vTap launches recommended video feeds

vTap, the video search tool, has gotten some handy additions this morning, including a new feed feature which lets you create your own video feeds based on taste and interests.

vTap, one of my personal favorites for video search, has a new feature that I think video junkies will find immensely useful. It's a new recommendation service that will pull in videos related to whatever keywords you give it, and maintain them in a simple feed that's updated constantly. As a user you can keep tabs on new videos that pop-up on the feed either through vTap's site, on your mobile phone, or social networks such as Facebook and MySpace.

vTap feeds
Search terms can now be added to your feed as keywords. You'll get matching items added to your feed as they are published. CNET Networks

Best of all is that adding keywords to your feed is natural. Since the service revolves around search, you can simply add the query or any of the results to your feed list with one click. It also pulls in videos from people you might be tracking on user generated video networks such as YouTube, Dailymotion, and Veoh.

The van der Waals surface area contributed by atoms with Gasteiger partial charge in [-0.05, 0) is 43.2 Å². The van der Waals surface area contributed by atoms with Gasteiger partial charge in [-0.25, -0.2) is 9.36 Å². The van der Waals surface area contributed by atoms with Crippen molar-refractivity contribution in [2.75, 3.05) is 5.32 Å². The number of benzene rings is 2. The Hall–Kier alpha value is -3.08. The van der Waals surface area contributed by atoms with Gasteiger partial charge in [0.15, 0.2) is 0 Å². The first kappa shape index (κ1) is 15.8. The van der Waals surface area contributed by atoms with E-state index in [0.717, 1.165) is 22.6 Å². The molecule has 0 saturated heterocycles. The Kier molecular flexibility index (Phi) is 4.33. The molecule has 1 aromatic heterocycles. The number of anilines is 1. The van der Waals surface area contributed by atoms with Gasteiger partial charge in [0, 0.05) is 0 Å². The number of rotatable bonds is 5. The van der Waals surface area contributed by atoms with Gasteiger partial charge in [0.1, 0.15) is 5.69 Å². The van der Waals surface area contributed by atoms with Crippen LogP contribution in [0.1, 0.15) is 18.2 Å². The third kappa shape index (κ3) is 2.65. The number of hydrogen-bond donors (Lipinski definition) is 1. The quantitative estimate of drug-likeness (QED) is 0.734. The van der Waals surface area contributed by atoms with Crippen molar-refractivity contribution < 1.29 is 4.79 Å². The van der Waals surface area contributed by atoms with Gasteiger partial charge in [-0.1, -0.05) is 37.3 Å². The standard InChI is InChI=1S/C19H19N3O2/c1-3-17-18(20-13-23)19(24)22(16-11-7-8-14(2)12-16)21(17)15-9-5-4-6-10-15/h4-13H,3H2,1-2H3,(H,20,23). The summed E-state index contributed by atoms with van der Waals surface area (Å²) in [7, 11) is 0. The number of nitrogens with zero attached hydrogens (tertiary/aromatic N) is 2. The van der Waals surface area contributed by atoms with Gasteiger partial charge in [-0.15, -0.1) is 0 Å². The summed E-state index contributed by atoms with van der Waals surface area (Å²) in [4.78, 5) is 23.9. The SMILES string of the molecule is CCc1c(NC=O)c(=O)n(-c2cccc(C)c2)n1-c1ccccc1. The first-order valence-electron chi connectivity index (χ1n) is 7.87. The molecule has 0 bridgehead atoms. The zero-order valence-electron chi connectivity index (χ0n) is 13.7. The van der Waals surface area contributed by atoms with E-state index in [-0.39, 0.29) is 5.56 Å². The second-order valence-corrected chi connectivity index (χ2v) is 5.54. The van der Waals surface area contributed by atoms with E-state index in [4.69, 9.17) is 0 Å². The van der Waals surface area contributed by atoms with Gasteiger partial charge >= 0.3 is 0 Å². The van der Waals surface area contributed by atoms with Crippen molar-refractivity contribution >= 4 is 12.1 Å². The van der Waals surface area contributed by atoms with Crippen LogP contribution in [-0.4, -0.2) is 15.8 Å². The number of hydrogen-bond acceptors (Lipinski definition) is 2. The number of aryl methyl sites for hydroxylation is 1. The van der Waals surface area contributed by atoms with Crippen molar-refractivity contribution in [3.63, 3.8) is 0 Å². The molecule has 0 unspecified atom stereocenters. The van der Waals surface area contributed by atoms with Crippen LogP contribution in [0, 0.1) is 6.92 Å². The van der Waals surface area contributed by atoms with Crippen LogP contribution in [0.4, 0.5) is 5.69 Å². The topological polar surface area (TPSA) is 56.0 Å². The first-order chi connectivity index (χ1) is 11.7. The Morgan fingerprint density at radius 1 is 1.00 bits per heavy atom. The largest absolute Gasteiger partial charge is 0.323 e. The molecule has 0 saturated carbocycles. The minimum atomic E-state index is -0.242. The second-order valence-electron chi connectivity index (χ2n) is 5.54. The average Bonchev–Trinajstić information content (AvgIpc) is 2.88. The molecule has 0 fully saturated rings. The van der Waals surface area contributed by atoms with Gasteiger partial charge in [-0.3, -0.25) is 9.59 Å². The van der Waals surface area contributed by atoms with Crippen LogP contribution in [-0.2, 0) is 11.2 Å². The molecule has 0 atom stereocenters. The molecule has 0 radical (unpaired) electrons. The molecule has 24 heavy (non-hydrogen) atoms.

The easiest way to build a feed very quickly is the Facebook application. There's absolutely zero work required since all the data of what you're into is already in your profile. It grabs books, movies, TV shows, and music and turn them into video keywords that can be toggled on and off. If your friends have the application installed they'll be able to see and adopt your interests as well, making the experience a little more viral.

The MySpace implementation is a little more flashy, and shows what your friends are into by approaching each of their related video tastes like a filmstrip that you can browse in a two-paned viewer. The application uses the OpenSocial architecture as well, meaning that eventually you'll get the added benefit of data portability from your friends on other services.

Another service that's been experimenting with video feed recommendations is Meefedia, which Harrison checked out earlier this month. There's also FaveBot (review), which tacks on blog posts, podcasts, music files, and all sorts of other Web media. Of course the difficulty in any of these is finding the time and a good place to absorb and manage the content, which is what I think vTap has done well with its two prong attack of desktop and mobile clients.

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